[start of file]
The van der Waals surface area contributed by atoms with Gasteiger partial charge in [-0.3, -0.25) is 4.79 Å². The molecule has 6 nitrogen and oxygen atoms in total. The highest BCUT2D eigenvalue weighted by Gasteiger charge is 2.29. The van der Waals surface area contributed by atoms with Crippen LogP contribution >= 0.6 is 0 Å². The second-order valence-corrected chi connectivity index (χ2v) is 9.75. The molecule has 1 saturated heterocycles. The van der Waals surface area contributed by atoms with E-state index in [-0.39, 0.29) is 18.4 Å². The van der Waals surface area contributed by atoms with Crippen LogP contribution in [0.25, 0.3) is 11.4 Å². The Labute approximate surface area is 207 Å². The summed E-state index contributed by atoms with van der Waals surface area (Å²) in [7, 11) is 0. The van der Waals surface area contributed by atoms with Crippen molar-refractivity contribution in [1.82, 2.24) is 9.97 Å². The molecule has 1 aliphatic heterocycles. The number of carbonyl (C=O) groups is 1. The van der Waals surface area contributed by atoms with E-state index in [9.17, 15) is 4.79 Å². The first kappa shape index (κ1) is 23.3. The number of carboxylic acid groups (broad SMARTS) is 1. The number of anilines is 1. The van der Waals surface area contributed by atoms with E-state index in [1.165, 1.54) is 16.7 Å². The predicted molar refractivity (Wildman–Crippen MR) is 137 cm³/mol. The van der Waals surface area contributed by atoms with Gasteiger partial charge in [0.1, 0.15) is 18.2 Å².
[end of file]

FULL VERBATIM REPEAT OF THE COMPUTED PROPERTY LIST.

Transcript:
The van der Waals surface area contributed by atoms with Gasteiger partial charge in [-0.3, -0.25) is 4.79 Å². The molecule has 6 nitrogen and oxygen atoms in total. The highest BCUT2D eigenvalue weighted by Gasteiger charge is 2.29. The van der Waals surface area contributed by atoms with Crippen LogP contribution >= 0.6 is 0 Å². The second-order valence-corrected chi connectivity index (χ2v) is 9.75. The molecule has 1 saturated heterocycles. The van der Waals surface area contributed by atoms with E-state index in [-0.39, 0.29) is 18.4 Å². The van der Waals surface area contributed by atoms with Crippen LogP contribution in [0.25, 0.3) is 11.4 Å². The Labute approximate surface area is 207 Å². The summed E-state index contributed by atoms with van der Waals surface area (Å²) in [7, 11) is 0. The van der Waals surface area contributed by atoms with Crippen molar-refractivity contribution in [1.82, 2.24) is 9.97 Å². The molecule has 1 aliphatic heterocycles. The number of carbonyl (C=O) groups is 1. The van der Waals surface area contributed by atoms with E-state index in [9.17, 15) is 4.79 Å². The first kappa shape index (κ1) is 23.3. The number of carboxylic acid groups (broad SMARTS) is 1. The number of anilines is 1. The van der Waals surface area contributed by atoms with E-state index in [1.165, 1.54) is 16.7 Å². The predicted molar refractivity (Wildman–Crippen MR) is 137 cm³/mol. The van der Waals surface area contributed by atoms with Gasteiger partial charge in [0.1, 0.15) is 18.2 Å².